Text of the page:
Tuesday, June 25, 2013

Final paperwork for Module 4

Below I have commented on the storage and associated health & safety issues for materials new to my diploma work so far eg. use of wool and silk dyes.
I have self evaluated on work completed in this module omitting my PAP3 development, evaluation and costings etc of which will follow in due course.

Landscape (TM) dyes:
Powdered dye material used for dyeing wool, mohair, silk, alpaca (protein fibres) and nylon.  These are stored in sealed opaque containers out of reach of children and away from food sources and food preparation areas.
On current available information Landscape dyes have low oral toxicity, but it is advised that users avoid dust inhalation, ingestion, eye and skin contact by wearing gloves, apron and a mask when dealing with such dye powders.  Use utensils reserved for such use and not used for food preparation.

Materials to aid digital printing on fabric:
InkAID semi-gloss precoat:
Ensure that gloves are worn and there is adequate ventilation in the room of use. Keep out of reach of children.

Evaluation of work in Module 4
My focus of research into trees and vegetation for diploma made it easier to find close links to this module's floral based work.  My initial research in chapter 1 deliberately focused on new images to expand my sources already in my sketchbook, however I used images from Module 1 and sketchbook as backgrounds to link with new slips in chapter 6.
My design ideas for PAP3 employ newly developed motifs in Module 4 with designs and composition techniques developed in previous modules.  In this way I feel my work is progressing and benefitting from the course.
My artists study is closely related to the subject of this module and 2 of these artists have had a direct influence on my work during this time.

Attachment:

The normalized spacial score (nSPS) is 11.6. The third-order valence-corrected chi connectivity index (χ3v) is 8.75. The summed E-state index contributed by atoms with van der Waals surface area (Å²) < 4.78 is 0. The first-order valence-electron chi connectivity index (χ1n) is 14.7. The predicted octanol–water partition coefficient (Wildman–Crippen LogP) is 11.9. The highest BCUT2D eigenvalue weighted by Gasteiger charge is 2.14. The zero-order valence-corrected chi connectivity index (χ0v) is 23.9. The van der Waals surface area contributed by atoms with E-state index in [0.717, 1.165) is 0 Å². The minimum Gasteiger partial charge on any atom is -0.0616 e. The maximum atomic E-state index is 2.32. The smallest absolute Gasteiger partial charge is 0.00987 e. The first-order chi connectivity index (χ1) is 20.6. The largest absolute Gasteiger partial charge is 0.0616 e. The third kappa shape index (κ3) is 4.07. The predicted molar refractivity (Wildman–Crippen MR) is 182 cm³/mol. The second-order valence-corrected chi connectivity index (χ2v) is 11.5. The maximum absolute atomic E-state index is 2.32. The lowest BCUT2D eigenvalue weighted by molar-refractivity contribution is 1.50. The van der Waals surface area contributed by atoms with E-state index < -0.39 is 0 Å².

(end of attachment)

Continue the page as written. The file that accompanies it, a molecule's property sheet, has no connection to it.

with samples made for chapters 5 and 6 of Module 4.

Contemporary Textile artists - chapter 13

To complete the work for this Module 4 I have been studying textile artists with a propensity for working in felting, creating sculptural forms and using Kantha stitching in their work.

I make no apologies for selecting Australian artists here as I tend to have more opportunity to study their work at first hand, and interview one or other at a later stage for further research in Module 6.

Sunday, June 23, 2013

PAP3 developments

Moving on from my samples of motifs on organza and rethought design in previous postings I sketched a working paper design in the colours I wanted to use.

12.7 design
The paper design has additional shapes to the felt motifs which will be in dyed organza then outlined motifs in colour and in white - a sort of progression into translucency, bearing in mind that I wish to hang this freely in a window space.  The very white sections on the drawing represent cut areas in the organza.

So here is the laying out of the design in prefelted shapes.  Because of the size (about 3m x 1.5m) I did this on the floor then struggled with getting it to the felting table in one piece.  Note to self: get a bigger table.